Snapshots by Gloria Freeland - Oct. 6, 2006

The Great Colorful North

I was relieved to finally arrive at the Rhinelander airport in northern Wisconsin. I had experienced four take-offs and landings - and thunderstorms had made the last two legs of the journey extremely bumpy.

I had always wanted to visit Wisconsin's North Woods in the fall to see the beautiful colors husband Art always talked about. But as I looked into the dark rainy night, I wondered if the trip had been worth it.

I had text-messaged Art from my cell phone to let him know the plane had landed. I knew that he and his mother Donna were already in Rhinelander because he had texted me earlier to say that they were having dinner at a local restaurant. Within 10 minutes, they arrived to pick me up.

"What's going on?" Donna demanded. "What are you doing here?"

We had decided to keep my visit a surprise, so Donna was full of questions. Art drove to the local Culver's restaurant, where I devoured a Butter Burger - probably one of the best hamburgers I've eaten next to Manhattan's Vista Burgers. Donna ate a butterscotch pecan sundae and Art looked on as we chatted. Somehow the pouring-down rain no longer seemed like such a big deal.

After we finished, we traveled to our cottage in Three Lakes, about 40 minutes away. The cottage felt warm and toasty, adding to my feeling of contentment.

The next day dawned cloudy, but I hurried down to Maple Lake to see what the cool fall nights had done to the trees surrounding it. The lake was choppy and gray, but even without the sun, I could see that the trees on the opposite shore had turned bright orange, red and yellow.

I began to understand why Art loves going back to Wisconsin every September to finish up the trout season that ends Sept. 30. He started fishing with his father 53 years ago and he intends to keep it up as long as he is physically able.

Art loves getting up close and personal with nature, although a couple of encounters - one with a badger mother when he was young and another just the past week with a bear - aren't ones he wants to repeat. He didn't actually see the bear, but he saw the tops of saplings being pushed aside and heard the crunch of heavy branches in the nearby brush. He knew the only thing large enough to produce those effects would be a deer or a bear. It was a particularly windy day and he was downwind from the animal. He started yelling, knowing that bears and deer are as uninterested in meeting humans as humans are in meeting them. He also knew a deer, once alerted, would leave quickly while a bear would lumber off. Before long, he heard the sound of a large animal slowly moving in the opposite direction.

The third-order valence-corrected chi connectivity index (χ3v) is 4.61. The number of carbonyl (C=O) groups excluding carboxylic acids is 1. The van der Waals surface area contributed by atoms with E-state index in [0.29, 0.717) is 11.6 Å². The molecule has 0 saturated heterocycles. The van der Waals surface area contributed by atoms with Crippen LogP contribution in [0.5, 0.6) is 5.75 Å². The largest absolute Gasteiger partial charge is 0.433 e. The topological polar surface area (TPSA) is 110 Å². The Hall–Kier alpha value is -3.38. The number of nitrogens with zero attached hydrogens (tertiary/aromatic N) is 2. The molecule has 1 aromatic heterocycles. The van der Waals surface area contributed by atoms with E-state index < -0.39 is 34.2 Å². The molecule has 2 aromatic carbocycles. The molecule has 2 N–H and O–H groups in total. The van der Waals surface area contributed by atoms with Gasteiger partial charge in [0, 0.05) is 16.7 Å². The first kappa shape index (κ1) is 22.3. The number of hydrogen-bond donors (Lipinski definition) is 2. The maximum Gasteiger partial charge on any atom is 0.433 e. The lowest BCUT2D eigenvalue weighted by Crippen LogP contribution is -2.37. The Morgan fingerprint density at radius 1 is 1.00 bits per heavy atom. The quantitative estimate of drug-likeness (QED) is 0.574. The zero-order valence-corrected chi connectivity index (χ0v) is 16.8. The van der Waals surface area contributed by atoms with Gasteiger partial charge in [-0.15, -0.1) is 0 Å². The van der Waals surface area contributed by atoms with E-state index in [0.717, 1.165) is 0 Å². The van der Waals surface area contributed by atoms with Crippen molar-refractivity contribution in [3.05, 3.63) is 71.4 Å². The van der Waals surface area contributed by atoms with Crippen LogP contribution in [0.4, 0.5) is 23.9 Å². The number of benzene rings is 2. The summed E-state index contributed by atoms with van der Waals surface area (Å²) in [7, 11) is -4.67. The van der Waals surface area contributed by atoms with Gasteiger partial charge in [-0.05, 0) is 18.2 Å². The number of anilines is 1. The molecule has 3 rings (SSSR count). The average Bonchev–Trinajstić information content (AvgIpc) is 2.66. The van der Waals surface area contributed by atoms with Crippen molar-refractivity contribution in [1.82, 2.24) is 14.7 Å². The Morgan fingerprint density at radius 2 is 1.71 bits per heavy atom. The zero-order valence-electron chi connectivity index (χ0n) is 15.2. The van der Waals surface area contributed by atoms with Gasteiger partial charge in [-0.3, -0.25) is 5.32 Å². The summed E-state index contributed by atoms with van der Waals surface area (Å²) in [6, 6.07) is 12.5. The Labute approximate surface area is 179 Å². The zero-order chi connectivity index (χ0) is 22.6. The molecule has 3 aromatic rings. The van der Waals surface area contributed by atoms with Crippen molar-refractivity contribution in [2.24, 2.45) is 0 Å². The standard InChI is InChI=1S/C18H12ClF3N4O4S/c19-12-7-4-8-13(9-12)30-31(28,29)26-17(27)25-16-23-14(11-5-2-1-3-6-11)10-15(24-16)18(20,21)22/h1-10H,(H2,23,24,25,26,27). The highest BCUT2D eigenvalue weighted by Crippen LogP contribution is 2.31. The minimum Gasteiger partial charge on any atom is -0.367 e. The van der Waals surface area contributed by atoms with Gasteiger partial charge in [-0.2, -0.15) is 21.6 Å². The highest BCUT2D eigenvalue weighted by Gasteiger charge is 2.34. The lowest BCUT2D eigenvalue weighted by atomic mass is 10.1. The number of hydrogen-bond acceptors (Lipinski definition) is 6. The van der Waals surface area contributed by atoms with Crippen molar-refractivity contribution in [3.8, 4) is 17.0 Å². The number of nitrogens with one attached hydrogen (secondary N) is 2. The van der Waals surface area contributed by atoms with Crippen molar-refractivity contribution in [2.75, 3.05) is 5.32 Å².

Sometimes I think I would like to try trout fishing, but stories like that quickly discourage any thoughts I might have of pursuing it.

But I do enjoy Art's accounts of fishing - and of his family's adventures during the 1930s, '40s and early '50s in the North Woods and Michigan's Upper Peninsula to bring back strawberries, raspberries and blueberries to markets further south in the state.

However, on Thursday, it was Donna's father's maple syrup efforts that shaped our afternoon adventure. Charles "Bup" Herrmann and his two sons tapped maple trees in the early spring when the sap started running. Art recalls fondly the boiled-down dark maple syrup - "so black it looked like used motor oil." Today, the lightest syrup is considered "top of the line" and is the most expensive. But because Art grew up on the dark syrup used by commercial bakeries, it's his favorite. But it's hard to find.

After doing some Internet research, Art discovered Maple Hollow, a 127-year-old Polak-family operation that has won the International Maple Syrup Award three times. It was about an hour from our cottage. The operation includes miles of plastic tubing running from maple tree to maple tree, a boil-down building, holding tanks and a store with all things maple - food such as syrup, candy, barbecue sauce and teriyaki sauce and even maple leaf-patterned tea towels and napkins and maple leaf-shaped cookie cutters and Christmas ornaments.

Art was amazed by the slick operation. His grandfather used ordinary pails, garden hoses and cattle tanks, while Maple Hollow's equipment is all stainless steel. But the goal is the same now as it was back then - recovery of the sweet syrup by boiling down 35-40 gallons of sap to yield one gallon of product.

Art bought four quarts of the darkest syrup Maple Hollow had to offer and then we headed home, enjoying the beautiful reds, yellows and oranges interspersed with the deep green evergreens.

Arriving back at our cottage, Art said he just might drink some syrup for supper. He wasn't kidding!

I decided that my trip was definitely worth it. The area is called the Great White North, but, at least for now, it's the Great Colorful North!

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